Researchers at the security firm MDSec have found a way to bypass the iPhone’s lockscreen using just a few hundred dollars in equipment. The lockscreen typically bricks a phone after 10 bad guesses and has proven difficult to bypass on non-jailbroken phones, but MDSec has found a way to power off the phone before it registers an incorrect guess, allowing effectively unlimited guesses.
Since the lockscreen is one of the iPhone’s major anti-theft protections (combined with Find my iPhone and the remote shutdown feature), it’s a hack that could have a real impact on users.
MDSec’s system works by watching for tiny changes in the iPhone screen, indicating a wrong-password notification a fraction of a second before the phone tallies a wrong guess. Once the system sees the screen change, it cuts off power, shutting down the phone before the wrong guess is counted. Done right, it allows attackers to cycle through all 10,000 possible passcodes without locking the phone, effectively bypassing the iPhone’s first line of security.
It requires a lot of skill to pull that off, particularly in securing the power supply. Turning the device off that quickly means cracking open the device and physically disconnecting the battery to put everything on USB power. The shutdown process also means every guess takes roughly 40 seconds, so cycling through all 10,000 would take the better part of a week, which would give users ample time to trigger the phone’s shutdown feature. Still, it’s plausible thieves might try the approach as a way to bypass the lockscreen, simply because of the substantial payoff when the system is successful.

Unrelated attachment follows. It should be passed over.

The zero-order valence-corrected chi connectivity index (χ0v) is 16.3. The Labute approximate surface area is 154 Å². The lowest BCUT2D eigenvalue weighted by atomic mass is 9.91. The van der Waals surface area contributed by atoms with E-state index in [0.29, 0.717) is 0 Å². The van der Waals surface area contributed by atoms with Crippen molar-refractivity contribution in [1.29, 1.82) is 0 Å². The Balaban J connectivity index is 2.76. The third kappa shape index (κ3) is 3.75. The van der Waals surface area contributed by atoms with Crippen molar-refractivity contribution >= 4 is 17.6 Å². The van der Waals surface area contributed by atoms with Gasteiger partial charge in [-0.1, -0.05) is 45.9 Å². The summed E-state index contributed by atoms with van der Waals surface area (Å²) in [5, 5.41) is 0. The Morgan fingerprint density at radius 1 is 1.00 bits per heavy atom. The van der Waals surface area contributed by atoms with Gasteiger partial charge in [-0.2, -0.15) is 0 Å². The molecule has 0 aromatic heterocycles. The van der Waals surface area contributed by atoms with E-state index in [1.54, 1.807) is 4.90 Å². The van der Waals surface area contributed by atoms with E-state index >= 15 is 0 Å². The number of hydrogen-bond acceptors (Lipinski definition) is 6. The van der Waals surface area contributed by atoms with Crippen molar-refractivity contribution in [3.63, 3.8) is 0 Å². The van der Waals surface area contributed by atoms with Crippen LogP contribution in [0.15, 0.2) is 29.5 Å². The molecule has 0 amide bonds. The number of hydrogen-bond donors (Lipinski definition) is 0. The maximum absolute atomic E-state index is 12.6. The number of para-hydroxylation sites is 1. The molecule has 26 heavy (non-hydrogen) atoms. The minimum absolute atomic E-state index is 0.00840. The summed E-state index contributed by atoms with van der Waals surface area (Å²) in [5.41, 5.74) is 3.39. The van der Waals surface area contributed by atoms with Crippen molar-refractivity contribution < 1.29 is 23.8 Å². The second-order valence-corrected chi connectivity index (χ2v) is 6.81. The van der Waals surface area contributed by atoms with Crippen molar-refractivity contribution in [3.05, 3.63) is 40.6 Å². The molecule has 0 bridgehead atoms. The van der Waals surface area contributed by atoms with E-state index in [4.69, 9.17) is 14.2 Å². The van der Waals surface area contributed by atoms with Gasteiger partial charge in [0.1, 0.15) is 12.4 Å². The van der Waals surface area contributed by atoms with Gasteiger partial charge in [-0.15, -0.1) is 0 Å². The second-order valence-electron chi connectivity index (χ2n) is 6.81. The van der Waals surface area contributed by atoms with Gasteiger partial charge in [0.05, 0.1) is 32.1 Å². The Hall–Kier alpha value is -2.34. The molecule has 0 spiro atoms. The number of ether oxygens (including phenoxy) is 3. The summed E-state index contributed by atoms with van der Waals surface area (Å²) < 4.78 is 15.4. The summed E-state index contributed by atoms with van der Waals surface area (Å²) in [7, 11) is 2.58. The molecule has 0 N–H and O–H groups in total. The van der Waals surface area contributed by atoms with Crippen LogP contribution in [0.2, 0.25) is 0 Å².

More broadly, it’s a sign of how exacting security research can be. The only vulnerability here is in the order of processes, displaying that a passcode has failed a few steps before the internal system adds the wrong guess to its running tally. That split second pause was enough to give MDSec an opening, leading to an exceptionally elaborate way to bypass the lockscreen.